Designer: Anderson Architecture

The outdoor deck creates a cozy semi-outdoor leisure area. 

Inside, clean lines and neutral color schemes provide the house with a calming ambiance. 

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This wooden treehouse is constructed without a tree to minimize environmental impact & maximize adventure!

Normalize adults living and chilling in treehouses because we are certainly going through a lot more than children and this is the escape we need! Cassiopeia is one such shelter that every grown-up dreams of having, it is a treehouse that was born in a garden without a tree for us to disconnect from the virtual world. It has multiple levels, a fire-man pole, a slide, a swing, a zip-line, a net bed, monkey bars and a climbing wall in sculptural form with legs that grow in the garden!

It has utmost privacy and was constructed with a very low impact on the territory. Cassiopeia is a playground for kids at its core but has been designed to provide the same nostalgia and whimsy for adults too. It seeks to touch the ground lightly through clever architectural design and woodworking which also ensures that it is durable and environmentally sustainable.

The contemporary treehouse aims to blend into its surroundings while providing a sanctuary for adults and kids to escape the monotony of everyday life. Especially since the pandemic, people are avoiding public spaces which restrict outdoor activities but Cassiopeia brings that adventure back to your backyard!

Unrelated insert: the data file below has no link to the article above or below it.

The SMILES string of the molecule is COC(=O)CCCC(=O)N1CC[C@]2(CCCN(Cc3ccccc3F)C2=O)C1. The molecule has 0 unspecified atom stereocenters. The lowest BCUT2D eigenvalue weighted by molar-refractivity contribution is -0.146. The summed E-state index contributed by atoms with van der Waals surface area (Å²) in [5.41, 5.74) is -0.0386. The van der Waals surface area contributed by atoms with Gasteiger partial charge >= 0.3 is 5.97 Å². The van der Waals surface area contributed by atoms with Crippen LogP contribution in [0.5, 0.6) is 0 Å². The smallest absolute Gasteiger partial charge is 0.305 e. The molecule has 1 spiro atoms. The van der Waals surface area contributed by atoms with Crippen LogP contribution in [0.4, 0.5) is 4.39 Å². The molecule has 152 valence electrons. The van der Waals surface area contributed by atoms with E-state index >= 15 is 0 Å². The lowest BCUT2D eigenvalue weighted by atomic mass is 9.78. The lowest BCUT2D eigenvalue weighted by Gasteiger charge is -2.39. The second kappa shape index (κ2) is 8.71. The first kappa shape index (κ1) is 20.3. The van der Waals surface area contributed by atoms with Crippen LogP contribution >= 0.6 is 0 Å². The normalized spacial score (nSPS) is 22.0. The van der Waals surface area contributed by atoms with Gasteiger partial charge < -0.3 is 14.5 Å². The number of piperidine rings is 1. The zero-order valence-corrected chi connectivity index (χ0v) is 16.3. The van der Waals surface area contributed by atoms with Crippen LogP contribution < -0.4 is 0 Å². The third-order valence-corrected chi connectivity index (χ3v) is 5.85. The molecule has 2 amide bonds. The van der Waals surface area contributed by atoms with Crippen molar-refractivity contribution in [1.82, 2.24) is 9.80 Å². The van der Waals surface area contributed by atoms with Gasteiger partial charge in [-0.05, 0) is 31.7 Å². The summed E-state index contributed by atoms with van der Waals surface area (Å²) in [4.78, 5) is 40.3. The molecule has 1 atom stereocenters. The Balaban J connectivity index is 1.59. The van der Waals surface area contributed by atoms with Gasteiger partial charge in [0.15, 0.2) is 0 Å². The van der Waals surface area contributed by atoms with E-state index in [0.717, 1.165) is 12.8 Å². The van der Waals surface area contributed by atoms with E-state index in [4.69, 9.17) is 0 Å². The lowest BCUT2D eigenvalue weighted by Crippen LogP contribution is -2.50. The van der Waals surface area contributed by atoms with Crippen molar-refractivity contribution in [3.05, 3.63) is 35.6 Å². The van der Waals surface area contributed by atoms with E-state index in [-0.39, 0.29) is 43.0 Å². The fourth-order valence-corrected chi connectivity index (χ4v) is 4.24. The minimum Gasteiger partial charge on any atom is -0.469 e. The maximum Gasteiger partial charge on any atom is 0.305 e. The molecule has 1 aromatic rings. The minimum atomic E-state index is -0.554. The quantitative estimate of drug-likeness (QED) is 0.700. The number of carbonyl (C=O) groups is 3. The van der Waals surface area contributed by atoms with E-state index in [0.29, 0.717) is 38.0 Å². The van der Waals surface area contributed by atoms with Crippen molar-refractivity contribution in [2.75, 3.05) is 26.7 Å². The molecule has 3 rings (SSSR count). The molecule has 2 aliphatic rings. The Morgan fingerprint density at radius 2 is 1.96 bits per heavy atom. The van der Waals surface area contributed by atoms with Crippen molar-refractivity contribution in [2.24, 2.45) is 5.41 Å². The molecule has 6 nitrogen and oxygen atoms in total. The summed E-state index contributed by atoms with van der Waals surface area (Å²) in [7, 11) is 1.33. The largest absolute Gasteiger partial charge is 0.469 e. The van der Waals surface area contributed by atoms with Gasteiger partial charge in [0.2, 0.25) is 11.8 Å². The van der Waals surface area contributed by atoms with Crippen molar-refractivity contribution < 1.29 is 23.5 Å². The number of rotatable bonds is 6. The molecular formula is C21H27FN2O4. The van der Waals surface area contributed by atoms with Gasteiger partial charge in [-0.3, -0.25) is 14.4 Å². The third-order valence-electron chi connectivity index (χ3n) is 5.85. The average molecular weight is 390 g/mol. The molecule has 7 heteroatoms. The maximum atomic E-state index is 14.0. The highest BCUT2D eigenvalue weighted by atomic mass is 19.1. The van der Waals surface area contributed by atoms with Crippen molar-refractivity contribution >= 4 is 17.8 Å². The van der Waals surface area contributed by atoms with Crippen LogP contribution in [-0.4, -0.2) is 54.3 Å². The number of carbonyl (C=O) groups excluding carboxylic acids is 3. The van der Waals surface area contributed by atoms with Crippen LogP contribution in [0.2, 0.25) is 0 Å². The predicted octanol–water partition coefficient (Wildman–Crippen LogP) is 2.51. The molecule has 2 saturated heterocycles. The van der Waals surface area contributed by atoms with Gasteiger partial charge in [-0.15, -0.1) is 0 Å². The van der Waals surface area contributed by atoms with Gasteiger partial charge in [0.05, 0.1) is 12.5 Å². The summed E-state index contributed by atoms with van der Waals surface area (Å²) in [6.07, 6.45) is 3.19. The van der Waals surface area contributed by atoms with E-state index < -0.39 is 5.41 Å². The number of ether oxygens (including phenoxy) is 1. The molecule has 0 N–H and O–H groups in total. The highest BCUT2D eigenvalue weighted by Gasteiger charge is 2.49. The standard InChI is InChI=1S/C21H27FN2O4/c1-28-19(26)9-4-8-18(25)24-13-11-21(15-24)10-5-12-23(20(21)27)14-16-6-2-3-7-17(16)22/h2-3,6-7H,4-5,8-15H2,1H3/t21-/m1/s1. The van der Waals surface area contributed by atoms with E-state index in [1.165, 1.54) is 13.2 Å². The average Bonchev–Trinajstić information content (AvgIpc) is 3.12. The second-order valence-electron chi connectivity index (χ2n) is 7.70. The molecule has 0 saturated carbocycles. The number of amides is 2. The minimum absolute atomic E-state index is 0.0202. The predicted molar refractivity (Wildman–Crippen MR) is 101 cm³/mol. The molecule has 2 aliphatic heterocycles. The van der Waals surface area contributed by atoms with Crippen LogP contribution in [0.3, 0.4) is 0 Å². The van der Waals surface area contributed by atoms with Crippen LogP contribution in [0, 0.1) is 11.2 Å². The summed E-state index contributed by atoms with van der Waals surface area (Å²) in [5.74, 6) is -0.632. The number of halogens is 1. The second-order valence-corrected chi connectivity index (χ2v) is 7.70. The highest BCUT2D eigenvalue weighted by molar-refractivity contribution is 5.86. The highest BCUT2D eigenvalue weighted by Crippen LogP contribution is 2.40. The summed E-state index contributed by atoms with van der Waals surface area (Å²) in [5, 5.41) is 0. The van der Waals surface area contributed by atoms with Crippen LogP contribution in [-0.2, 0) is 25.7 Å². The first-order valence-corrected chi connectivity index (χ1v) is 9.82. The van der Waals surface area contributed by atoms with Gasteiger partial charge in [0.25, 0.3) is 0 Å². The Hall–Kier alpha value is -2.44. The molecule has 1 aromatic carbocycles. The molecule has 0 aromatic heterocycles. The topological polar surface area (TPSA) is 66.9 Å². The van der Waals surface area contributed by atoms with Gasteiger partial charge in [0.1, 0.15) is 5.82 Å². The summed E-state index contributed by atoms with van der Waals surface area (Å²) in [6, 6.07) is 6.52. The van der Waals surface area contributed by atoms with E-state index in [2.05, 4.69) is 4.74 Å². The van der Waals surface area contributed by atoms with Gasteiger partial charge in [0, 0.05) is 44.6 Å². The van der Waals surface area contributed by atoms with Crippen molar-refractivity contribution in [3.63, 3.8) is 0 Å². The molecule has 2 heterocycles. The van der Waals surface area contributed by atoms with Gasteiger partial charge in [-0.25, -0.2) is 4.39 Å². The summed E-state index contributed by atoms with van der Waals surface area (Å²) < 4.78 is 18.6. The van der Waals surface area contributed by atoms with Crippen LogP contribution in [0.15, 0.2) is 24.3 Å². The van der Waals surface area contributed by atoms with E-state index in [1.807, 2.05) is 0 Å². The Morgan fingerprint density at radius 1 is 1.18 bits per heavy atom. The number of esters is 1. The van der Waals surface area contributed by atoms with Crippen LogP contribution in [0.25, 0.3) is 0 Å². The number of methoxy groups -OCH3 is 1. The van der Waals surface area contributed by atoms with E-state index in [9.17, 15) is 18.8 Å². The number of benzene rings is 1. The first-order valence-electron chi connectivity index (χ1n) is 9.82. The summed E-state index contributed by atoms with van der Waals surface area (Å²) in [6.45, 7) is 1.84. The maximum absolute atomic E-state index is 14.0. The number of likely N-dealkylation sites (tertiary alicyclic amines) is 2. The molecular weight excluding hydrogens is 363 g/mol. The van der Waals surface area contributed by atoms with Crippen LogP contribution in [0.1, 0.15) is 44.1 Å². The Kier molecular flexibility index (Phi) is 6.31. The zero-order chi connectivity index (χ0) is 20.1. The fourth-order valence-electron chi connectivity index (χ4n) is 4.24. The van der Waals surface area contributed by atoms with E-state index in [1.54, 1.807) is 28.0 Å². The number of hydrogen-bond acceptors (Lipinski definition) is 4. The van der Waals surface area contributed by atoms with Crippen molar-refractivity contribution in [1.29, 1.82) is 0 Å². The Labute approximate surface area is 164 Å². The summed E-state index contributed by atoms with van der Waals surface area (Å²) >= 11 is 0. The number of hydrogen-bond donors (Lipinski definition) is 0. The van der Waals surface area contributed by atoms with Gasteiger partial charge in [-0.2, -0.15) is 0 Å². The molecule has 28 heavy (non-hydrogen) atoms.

Cassiopeia, in astronomy, is a constellation of the northern sky easily recognized by a group of five bright stars forming a slightly irregular W. The multi-level playground is a privileged place to watch the complexity of the universe through the telescope lens.

The foundation of the treehouse is the invisible metal ground screws that give support to columns and beams. “At the top of it, we built the skeleton (interior frame) that receives the skin (walls and roof) that are built with CLT panels painted black that receive a horizontal slatted wood system that follows the treehouse shape,” adds the team.